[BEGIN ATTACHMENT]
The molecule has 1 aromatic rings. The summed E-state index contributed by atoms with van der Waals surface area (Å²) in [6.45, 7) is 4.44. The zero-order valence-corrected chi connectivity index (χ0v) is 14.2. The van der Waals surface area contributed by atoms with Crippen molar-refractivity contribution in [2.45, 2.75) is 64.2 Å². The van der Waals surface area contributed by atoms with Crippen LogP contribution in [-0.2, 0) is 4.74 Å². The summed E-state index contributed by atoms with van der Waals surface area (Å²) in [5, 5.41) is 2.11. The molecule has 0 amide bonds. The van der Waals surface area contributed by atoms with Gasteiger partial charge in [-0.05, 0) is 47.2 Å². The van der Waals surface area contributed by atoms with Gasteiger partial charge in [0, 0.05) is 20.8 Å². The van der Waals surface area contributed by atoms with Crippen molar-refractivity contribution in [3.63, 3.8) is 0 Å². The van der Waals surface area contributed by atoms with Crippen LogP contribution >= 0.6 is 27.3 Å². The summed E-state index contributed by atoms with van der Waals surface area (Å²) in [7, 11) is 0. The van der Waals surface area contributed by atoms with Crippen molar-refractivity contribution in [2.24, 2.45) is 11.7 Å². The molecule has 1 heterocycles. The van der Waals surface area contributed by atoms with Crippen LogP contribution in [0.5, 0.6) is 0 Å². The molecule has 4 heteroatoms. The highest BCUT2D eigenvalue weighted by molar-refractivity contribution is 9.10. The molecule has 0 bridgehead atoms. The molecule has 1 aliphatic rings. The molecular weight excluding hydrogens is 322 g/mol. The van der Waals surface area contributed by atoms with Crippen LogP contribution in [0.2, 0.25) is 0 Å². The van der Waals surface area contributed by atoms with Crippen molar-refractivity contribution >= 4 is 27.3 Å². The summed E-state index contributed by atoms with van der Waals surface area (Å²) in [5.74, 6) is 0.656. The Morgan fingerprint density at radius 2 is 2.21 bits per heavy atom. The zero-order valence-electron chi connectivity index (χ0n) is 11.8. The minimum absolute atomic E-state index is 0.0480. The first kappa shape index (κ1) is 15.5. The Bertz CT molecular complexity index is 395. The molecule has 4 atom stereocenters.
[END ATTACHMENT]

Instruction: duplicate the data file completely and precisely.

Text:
The molecule has 1 aromatic rings. The summed E-state index contributed by atoms with van der Waals surface area (Å²) in [6.45, 7) is 4.44. The zero-order valence-corrected chi connectivity index (χ0v) is 14.2. The van der Waals surface area contributed by atoms with Crippen molar-refractivity contribution in [2.45, 2.75) is 64.2 Å². The van der Waals surface area contributed by atoms with Crippen LogP contribution in [-0.2, 0) is 4.74 Å². The summed E-state index contributed by atoms with van der Waals surface area (Å²) in [5, 5.41) is 2.11. The molecule has 0 amide bonds. The van der Waals surface area contributed by atoms with Gasteiger partial charge in [-0.05, 0) is 47.2 Å². The van der Waals surface area contributed by atoms with Gasteiger partial charge in [0, 0.05) is 20.8 Å². The van der Waals surface area contributed by atoms with Crippen molar-refractivity contribution in [3.63, 3.8) is 0 Å². The van der Waals surface area contributed by atoms with Crippen LogP contribution >= 0.6 is 27.3 Å². The summed E-state index contributed by atoms with van der Waals surface area (Å²) in [7, 11) is 0. The van der Waals surface area contributed by atoms with Crippen molar-refractivity contribution in [2.24, 2.45) is 11.7 Å². The molecule has 1 heterocycles. The van der Waals surface area contributed by atoms with Crippen LogP contribution in [0.5, 0.6) is 0 Å². The molecule has 4 heteroatoms. The highest BCUT2D eigenvalue weighted by molar-refractivity contribution is 9.10. The molecule has 0 bridgehead atoms. The molecule has 1 aliphatic rings. The molecular weight excluding hydrogens is 322 g/mol. The van der Waals surface area contributed by atoms with Crippen LogP contribution in [0.2, 0.25) is 0 Å². The van der Waals surface area contributed by atoms with Crippen molar-refractivity contribution >= 4 is 27.3 Å². The summed E-state index contributed by atoms with van der Waals surface area (Å²) in [5.74, 6) is 0.656. The Morgan fingerprint density at radius 2 is 2.21 bits per heavy atom. The zero-order valence-electron chi connectivity index (χ0n) is 11.8. The minimum absolute atomic E-state index is 0.0480. The first kappa shape index (κ1) is 15.5. The Bertz CT molecular complexity index is 395. The molecule has 4 atom stereocenters.